(Originally published in the April 9, 2011 issue of The
Blood-Horse magazine. Feel free to share your own thoughts and
the bottom of the column.)
A recent article by Tom LaMarra noted a third consecutive yearly drop in gross purses due to declines in handle (The Blood-Horse of March 12, page 616). The percent change bar graph accompanying the article shows a large number of positive green bars followed by three troubling negative red bars that coincide with a steep recession that began late in the last decade. Given the concerning numbers, one would hope as the country’s economic outlook improves the outlook for racing would improve as well.
If you look closely at all the figures, however, and adjust them for inflation, you find that current gross purse figures are well below those of the earliest year cited (1989). Given the advent of slot revenue and an explosive growth in online wagering, it seems horse racing’s percentage of a growing pie is getting continually smaller.
As noted in the article, the industry must pull out all the stops not just to save the game—for I am sure horse racing will be around in the decades to come—but to ensure it remains a viable sport in the eyes of most Americans. It seems, though, that the remedies discussed never involve disruptive change.
Twenty years ago we were talking about the complexity of the game and the need for racetracks to promote fan education. Today you hear the same argument, and I believe you’ll hear it 20 years from now. In the meantime, millions of new baseball, football, and basketball fans have educated themselves on the complexities of statistics in the mushrooming pastime of fantasy sports.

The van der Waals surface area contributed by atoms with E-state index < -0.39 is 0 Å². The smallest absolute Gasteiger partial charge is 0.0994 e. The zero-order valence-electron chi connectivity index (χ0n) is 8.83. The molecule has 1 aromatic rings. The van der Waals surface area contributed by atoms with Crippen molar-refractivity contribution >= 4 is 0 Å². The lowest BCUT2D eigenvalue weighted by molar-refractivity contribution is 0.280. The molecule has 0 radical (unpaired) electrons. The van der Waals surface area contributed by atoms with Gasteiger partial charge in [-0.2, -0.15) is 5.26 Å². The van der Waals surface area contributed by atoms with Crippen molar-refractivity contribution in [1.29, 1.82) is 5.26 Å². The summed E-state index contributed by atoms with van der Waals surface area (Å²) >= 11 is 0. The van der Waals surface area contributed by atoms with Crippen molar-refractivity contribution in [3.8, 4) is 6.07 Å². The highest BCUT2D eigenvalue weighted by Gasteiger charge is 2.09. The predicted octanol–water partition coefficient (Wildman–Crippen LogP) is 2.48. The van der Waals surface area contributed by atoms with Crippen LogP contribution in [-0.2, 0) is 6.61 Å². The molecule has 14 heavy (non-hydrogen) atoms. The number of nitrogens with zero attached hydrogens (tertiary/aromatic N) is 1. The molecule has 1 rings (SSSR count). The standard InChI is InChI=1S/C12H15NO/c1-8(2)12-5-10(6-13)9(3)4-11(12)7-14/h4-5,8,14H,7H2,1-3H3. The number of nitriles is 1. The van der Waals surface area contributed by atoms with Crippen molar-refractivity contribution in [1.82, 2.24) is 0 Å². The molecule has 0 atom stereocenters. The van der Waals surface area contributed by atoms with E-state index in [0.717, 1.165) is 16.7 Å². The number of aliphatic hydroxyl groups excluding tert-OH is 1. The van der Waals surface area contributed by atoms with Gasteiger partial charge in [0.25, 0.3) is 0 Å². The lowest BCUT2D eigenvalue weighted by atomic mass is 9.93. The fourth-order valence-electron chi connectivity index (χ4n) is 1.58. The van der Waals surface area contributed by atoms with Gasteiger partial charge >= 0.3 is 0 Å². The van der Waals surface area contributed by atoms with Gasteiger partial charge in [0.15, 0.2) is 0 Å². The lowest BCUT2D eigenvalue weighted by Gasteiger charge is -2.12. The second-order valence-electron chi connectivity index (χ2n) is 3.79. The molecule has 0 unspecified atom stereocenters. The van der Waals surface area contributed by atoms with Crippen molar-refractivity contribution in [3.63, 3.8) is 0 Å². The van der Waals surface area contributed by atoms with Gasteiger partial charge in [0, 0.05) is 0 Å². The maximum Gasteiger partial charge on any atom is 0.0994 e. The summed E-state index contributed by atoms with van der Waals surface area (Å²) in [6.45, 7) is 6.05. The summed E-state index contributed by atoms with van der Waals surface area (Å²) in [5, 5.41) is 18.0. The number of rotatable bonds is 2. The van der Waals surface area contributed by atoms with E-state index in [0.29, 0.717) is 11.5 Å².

If you create a compelling game, your fans will educate themselves to gain an edge. Anyone who has adjusted starting pitching for team defense and the effects of ballparks realizes this is as complicated as anything in racing. Millions of poker players pore over an endless array of strategy options in a game that has attained an unexpected explosion in popularity. Twenty-year-olds have played millions of computer hands to gain the kind of betting experience that once took decades.
For generations, horse racing has enjoyed the unique protection of being almost the only legal way to gamble in most states. Technology continues to change this in meaningful ways, but anything that is new or doesn’t look like a small incremental improvement is seen as a threat to be driven away.
In looking at the threat of betting exchanges, wouldn’t it be in the best interest of racing’s players to find a way to make it work? A chief complaint I hear from friends who are sports gamblers, day traders, or poker players is there is not enough action in horse racing. Anyone who has bet on an exchange realizes it allows you not only to fix your odds but to generate a profit during the entire betting period through the end of the race. You can win before the race is even run. It is complex and appealing. Isn’t this the fan whom racing is looking for? Haven’t people who gamble just to gamble gravitated to slot machines and lotteries?
Steven Crist has lamented each year the inability to bet every possible entrant in Kentucky Derby future pools. He has even joked there is probably a glut of teenage programmers with the technological ability to make this happen. As a database programmer, I have no doubt this is true because I have seen almost nothing that can’t be done programmatically. As a lifelong investor, I know in order for an expanded future pool to happen it must be economically feasible for the parties involved to make this kind of change.
As an industry, horse racing has to ask itself if a technologically advanced futures pool is worth the effort. Financial firms such as Cantor Fitzgerald have embraced the concept of applying financial technology to gambling. Technological approaches will rule the future of all forms of gambling. Will they be embraced or ignored?
I am well aware many of the participants in racing struggle to earn a living at a job they devote seven days a week to. I know that change for many people in the past has meant making do with even less and has made them wary. If the game is to grow again, however, it will take more than incremental steps along a well-beaten path.
Nick Willett is a database consultant based in western New York who has followed Thoroughbred racing for more than 30 years.